- is the number of false positives (Type I error) (also called "false discoveries")
- is the number of true positives (also called "true discoveries")
- is the number of false negatives (Type II error)
- is the number of true negatives
- is the number of rejected null hypotheses (also called "discoveries")
- In hypothesis tests of which are true null hypotheses, is an observable random variable, and , , , and are unobservable random variables.
Example: Flipping coins
For example, one might declare that a coin was biased if in 10 flips it landed heads at least 9 times. Indeed, if one assumes as a null hypothesis that the coin is fair, then the probability that a fair coin would come up heads at least 9 out of 10 times is (10 + 1) × (1/2)10 = 0.0107. This is relatively unlikely, and under statistical criteria such as p-value < 0.05, one would declare that the null hypothesis should be rejected — i.e., the coin is unfair.
A multiple-comparisons problem arises if one wanted to use this test (which is appropriate for testing the fairness of a single coin), to test the fairness of many coins. Imagine if one was to test 100 fair coins by this method. Given that the probability of a fair coin coming up 9 or 10 heads in 10 flips is 0.0107, one would expect that in flipping 100 fair coins ten times each, to see a particular (i.e., pre-selected) coin come up heads 9 or 10 times would still be very unlikely, but seeing any coin behave that way, without concern for which one, would be more likely than not. Precisely, the likelihood that all 100 fair coins are identified as fair by this criterion is (1 − 0.0107)100 ≈ 0.34. Therefore the application of our single-test coin-fairness criterion to multiple comparisons would be more likely to falsely identify at least one fair coin as unfair.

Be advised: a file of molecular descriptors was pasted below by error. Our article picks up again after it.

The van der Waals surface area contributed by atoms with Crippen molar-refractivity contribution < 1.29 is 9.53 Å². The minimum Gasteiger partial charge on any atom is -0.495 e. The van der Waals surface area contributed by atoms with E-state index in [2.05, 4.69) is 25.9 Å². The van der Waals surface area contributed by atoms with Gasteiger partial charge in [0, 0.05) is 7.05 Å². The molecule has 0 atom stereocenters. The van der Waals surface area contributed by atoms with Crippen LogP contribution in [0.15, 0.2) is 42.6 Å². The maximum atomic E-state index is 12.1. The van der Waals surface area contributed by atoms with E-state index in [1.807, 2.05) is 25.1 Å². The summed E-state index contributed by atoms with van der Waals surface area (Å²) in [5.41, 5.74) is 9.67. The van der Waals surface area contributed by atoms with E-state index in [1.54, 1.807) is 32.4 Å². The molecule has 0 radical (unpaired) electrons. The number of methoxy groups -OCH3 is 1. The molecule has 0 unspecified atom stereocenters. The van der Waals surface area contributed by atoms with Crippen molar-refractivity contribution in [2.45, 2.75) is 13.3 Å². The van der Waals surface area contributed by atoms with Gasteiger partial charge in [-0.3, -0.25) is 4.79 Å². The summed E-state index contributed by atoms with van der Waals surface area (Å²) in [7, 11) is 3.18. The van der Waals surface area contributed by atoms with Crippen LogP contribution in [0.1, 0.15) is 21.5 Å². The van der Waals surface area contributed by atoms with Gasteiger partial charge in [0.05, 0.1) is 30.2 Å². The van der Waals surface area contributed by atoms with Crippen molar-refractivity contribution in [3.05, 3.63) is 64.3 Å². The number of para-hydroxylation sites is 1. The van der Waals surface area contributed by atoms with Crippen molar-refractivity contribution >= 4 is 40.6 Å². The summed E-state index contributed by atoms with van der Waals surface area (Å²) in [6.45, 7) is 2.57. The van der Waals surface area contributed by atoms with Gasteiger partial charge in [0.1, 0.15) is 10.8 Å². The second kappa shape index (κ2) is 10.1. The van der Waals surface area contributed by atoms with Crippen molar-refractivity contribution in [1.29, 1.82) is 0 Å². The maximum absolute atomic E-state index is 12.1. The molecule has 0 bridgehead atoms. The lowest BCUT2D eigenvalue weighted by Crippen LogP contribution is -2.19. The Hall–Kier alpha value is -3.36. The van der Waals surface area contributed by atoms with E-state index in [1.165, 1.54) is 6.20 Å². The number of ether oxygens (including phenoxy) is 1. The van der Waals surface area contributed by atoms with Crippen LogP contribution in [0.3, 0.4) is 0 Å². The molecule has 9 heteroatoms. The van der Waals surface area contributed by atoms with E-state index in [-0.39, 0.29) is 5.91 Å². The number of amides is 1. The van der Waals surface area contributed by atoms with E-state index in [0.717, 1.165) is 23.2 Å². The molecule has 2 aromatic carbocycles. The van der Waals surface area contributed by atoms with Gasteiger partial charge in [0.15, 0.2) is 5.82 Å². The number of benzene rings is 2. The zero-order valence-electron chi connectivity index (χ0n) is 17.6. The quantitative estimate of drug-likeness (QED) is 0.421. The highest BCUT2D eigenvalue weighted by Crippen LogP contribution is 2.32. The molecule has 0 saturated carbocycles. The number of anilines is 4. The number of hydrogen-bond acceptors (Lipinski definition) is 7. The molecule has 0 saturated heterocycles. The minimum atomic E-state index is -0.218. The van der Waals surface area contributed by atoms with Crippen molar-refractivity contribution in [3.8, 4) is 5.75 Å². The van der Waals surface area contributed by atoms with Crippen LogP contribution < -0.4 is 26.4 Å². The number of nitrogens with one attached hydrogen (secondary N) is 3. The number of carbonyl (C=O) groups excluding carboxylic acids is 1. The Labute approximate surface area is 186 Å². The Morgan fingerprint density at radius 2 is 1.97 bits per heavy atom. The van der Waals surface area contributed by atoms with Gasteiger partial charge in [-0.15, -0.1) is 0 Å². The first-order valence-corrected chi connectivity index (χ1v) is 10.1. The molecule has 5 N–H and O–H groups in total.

What can be done
For hypothesis testing, the problem of multiple comparisons (also known as the multiple testing problem) results from the increase in type I error that occurs when statistical tests are used repeatedly. If n independent comparisons are performed, the experiment-wide significance level , also termed FWER for familywise error rate, is given by
Hence, unless the tests are perfectly dependent, increases as the number of comparisons increases. If we do not assume that the comparisons are independent, then we can still say:
which follows from Boole's inequality. Example:
There are different ways to assure that the familywise error rate is at most . The most conservative, but free of independency and distribution assumptions method, is known as the Bonferroni correction . A more sensitive correction can be obtained by solving the equation for the familywise error rate of independent comparisons for . This yields , which is known as the Šidák correction. Another procedure is the Holm–Bonferroni method which uniformly delivers more power than the simple Bonferroni correction, by testing only the most extreme p value () against the strictest criterion, and the others () against progressively less strict criteria. .